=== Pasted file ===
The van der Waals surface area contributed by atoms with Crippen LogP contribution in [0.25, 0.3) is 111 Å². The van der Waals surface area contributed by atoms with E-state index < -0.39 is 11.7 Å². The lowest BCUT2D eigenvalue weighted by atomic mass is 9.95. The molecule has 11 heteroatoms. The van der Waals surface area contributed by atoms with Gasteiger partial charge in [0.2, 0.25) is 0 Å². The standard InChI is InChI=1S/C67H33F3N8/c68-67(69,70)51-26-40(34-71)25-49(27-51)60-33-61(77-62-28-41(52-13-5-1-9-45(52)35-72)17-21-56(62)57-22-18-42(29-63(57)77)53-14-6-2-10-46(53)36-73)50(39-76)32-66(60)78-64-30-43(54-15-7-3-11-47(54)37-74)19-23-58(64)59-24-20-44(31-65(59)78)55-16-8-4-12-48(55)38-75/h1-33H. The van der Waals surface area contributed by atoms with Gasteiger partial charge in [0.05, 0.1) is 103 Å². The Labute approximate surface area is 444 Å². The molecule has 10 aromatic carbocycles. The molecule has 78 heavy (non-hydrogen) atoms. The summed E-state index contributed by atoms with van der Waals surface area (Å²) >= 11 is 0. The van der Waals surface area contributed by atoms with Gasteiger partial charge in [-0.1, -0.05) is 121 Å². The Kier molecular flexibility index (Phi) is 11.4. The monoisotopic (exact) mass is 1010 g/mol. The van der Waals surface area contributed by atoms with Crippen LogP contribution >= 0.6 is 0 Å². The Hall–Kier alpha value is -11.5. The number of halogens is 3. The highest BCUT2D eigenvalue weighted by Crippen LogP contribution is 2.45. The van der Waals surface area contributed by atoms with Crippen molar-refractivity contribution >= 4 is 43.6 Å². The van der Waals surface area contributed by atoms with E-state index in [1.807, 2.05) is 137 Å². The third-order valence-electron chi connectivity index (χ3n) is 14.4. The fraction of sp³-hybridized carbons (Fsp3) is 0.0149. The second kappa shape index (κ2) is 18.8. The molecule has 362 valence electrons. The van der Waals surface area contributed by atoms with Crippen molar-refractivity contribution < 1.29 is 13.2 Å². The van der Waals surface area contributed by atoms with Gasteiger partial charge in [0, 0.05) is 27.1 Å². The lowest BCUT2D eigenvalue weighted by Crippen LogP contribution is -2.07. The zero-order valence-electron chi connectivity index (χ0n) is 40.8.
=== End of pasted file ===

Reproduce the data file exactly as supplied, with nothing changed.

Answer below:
The van der Waals surface area contributed by atoms with Crippen LogP contribution in [0.25, 0.3) is 111 Å². The van der Waals surface area contributed by atoms with E-state index < -0.39 is 11.7 Å². The lowest BCUT2D eigenvalue weighted by atomic mass is 9.95. The molecule has 11 heteroatoms. The van der Waals surface area contributed by atoms with Gasteiger partial charge in [0.2, 0.25) is 0 Å². The standard InChI is InChI=1S/C67H33F3N8/c68-67(69,70)51-26-40(34-71)25-49(27-51)60-33-61(77-62-28-41(52-13-5-1-9-45(52)35-72)17-21-56(62)57-22-18-42(29-63(57)77)53-14-6-2-10-46(53)36-73)50(39-76)32-66(60)78-64-30-43(54-15-7-3-11-47(54)37-74)19-23-58(64)59-24-20-44(31-65(59)78)55-16-8-4-12-48(55)38-75/h1-33H. The van der Waals surface area contributed by atoms with Gasteiger partial charge in [0.05, 0.1) is 103 Å². The Labute approximate surface area is 444 Å². The molecule has 10 aromatic carbocycles. The molecule has 78 heavy (non-hydrogen) atoms. The summed E-state index contributed by atoms with van der Waals surface area (Å²) >= 11 is 0. The van der Waals surface area contributed by atoms with Gasteiger partial charge in [-0.1, -0.05) is 121 Å². The Kier molecular flexibility index (Phi) is 11.4. The monoisotopic (exact) mass is 1010 g/mol. The van der Waals surface area contributed by atoms with Crippen LogP contribution >= 0.6 is 0 Å². The Hall–Kier alpha value is -11.5. The number of halogens is 3. The highest BCUT2D eigenvalue weighted by Crippen LogP contribution is 2.45. The van der Waals surface area contributed by atoms with Crippen molar-refractivity contribution >= 4 is 43.6 Å². The van der Waals surface area contributed by atoms with E-state index in [1.807, 2.05) is 137 Å². The third-order valence-electron chi connectivity index (χ3n) is 14.4. The fraction of sp³-hybridized carbons (Fsp3) is 0.0149. The second kappa shape index (κ2) is 18.8. The molecule has 362 valence electrons. The van der Waals surface area contributed by atoms with Crippen molar-refractivity contribution < 1.29 is 13.2 Å². The van der Waals surface area contributed by atoms with Gasteiger partial charge in [0, 0.05) is 27.1 Å². The lowest BCUT2D eigenvalue weighted by Crippen LogP contribution is -2.07. The zero-order valence-electron chi connectivity index (χ0n) is 40.8.